Family of Murdered Fashion Designer Deshawn Moody Upset Over Acquittal
COOK COUNTY CRIMINAL COURTHOUSE — Loved ones of Dione Deshawn Moody, a well-liked member of Chicago's gay community and an aspiring fashion designer, are mourning his death anew this week after a jury found the man charged in his murder not guilty.
Moody, who went by his middle name, Deshawn, was trying to make it as a fashion designer. He worked as a wardrobe stylist between trips as a flight attendant and wrote about fashion and the gay community as a blogger.
"They found his killer, arrested him, and [he] has been locked up ever since. [But jurors] have found him 'not guilty!'" Moody's brother, Kirk Washington-Cook, posted on Facebook soon after the verdict was returned. "This pain feels like the night [he was killed]."
Moody was heading home to his South Shore apartment in the 2000 block of East 68th Street around 5 p.m. on Dec. 19, 2011, with his groceries, prosecutors said. He was almost home when a man asked if he could break a $10 bill.
Moody, 31, set his groceries on the ground and pulled out his wallet, prosecutors said. He saw the gun, realized he was being robbed and tried to run inside his building.
When police found Moody dead a short time later, his keys were in the door to his building and his groceries were gone, prosecutors said.
Cortez Smith, 17 at the time, was arrested and charged with the murder a few weeks later.
A group of Hyde Park Academy High School students in the immediate area at the time witnessed the shooting, prosecutors said.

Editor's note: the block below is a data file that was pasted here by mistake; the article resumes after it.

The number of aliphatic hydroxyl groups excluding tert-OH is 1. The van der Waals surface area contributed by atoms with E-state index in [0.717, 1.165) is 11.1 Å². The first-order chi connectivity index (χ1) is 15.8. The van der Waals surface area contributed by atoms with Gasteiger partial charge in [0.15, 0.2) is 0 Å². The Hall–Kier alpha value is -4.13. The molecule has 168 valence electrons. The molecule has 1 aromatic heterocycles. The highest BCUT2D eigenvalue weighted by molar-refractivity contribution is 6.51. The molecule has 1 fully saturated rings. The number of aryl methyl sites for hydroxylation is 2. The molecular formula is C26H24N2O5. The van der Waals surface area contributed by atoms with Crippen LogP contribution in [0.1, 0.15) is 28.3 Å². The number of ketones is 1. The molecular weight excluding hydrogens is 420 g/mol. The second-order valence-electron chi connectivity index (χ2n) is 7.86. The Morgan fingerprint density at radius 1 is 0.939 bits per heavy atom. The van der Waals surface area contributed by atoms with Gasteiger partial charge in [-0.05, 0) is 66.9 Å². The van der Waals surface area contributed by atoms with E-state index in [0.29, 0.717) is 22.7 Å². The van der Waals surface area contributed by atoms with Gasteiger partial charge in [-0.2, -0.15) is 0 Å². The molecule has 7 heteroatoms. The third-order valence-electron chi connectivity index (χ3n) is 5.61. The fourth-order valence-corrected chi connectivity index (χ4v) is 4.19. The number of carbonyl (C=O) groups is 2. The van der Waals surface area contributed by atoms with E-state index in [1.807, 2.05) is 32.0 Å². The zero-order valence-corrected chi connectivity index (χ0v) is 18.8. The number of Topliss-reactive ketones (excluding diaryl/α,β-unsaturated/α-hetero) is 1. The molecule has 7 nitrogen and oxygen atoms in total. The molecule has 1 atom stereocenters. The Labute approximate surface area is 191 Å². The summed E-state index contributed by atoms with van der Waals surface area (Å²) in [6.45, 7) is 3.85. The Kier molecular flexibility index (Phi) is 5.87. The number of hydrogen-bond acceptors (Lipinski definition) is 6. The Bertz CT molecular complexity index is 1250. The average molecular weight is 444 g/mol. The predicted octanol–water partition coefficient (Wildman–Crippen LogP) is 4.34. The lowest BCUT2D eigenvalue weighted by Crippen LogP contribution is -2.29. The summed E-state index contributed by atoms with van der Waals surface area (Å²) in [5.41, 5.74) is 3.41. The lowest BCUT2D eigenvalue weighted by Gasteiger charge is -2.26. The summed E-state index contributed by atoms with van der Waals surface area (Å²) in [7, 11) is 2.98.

But none came forward or reported the murder. Police only started making progress in the investigation after one of the teens told a girl at school about the murder, and she reported it.
Over the course of the three-day trial each of the witnesses claimed they were afraid of what Smith might do to them if they snitched. One by one, each admitted that they had no desire to testify against the defendant.
"They weren't going to go to the police," Assistant Cook County State's Attorney Barbara Bailey told the jury. "That girl had more courage than those four boys combined."
The four young men, all around Smith's age, begrudgingly took the stand this week under subpoena and told the jury what brought them to the corner of East 68th Street the night of Dec. 19, 2011.
The group had just purchased Swisher cigars at the gas station and were about to smoke marijuana when they encountered Smith and another man near the entryway of Moody's building, they said.
Moody brushed past them, his arms full of grocery bags, and Smith followed him, witnesses said. They heard someone ask for change for a $10 bill followed by a popping sound, and they scattered.
As one of the teens dashed by the scene, he could see "the man with the bags" lying on the ground, blood spreading toward the street, the witness said. At that moment, another man apparently passing by grabbed Moody's grocery bags and took off.
On the stand, the four witnesses gave varying accounts of events the night of Moody's murder. All of them pointed to Smith as the killer.
But defense attorneys representing Smith argued that the witnesses couldn't be trusted to tell the truth and that their stories didn't add up.
"Reasonable doubt screams from each of these individuals," attorney Terrence Le Fevour said.
In the end, Tuesday night shortly before 10 p.m., jurors found that they could not say beyond reasonable doubt that Cortez was the killer and delivered a not guilty verdict.
"Not guilty ... I'm sick to my stomach," his mother, Veronica Moody, posted on her Facebook page.
"My heart is broken this evening due to the fact that the man arrested in the slaying of one of my oldest friends was set free," Kwanita Aliece posted. "[If] he is in fact the man responsible for taking the life of such an amazing person that lived his life RIGHT then may GOD have mercy on your soul."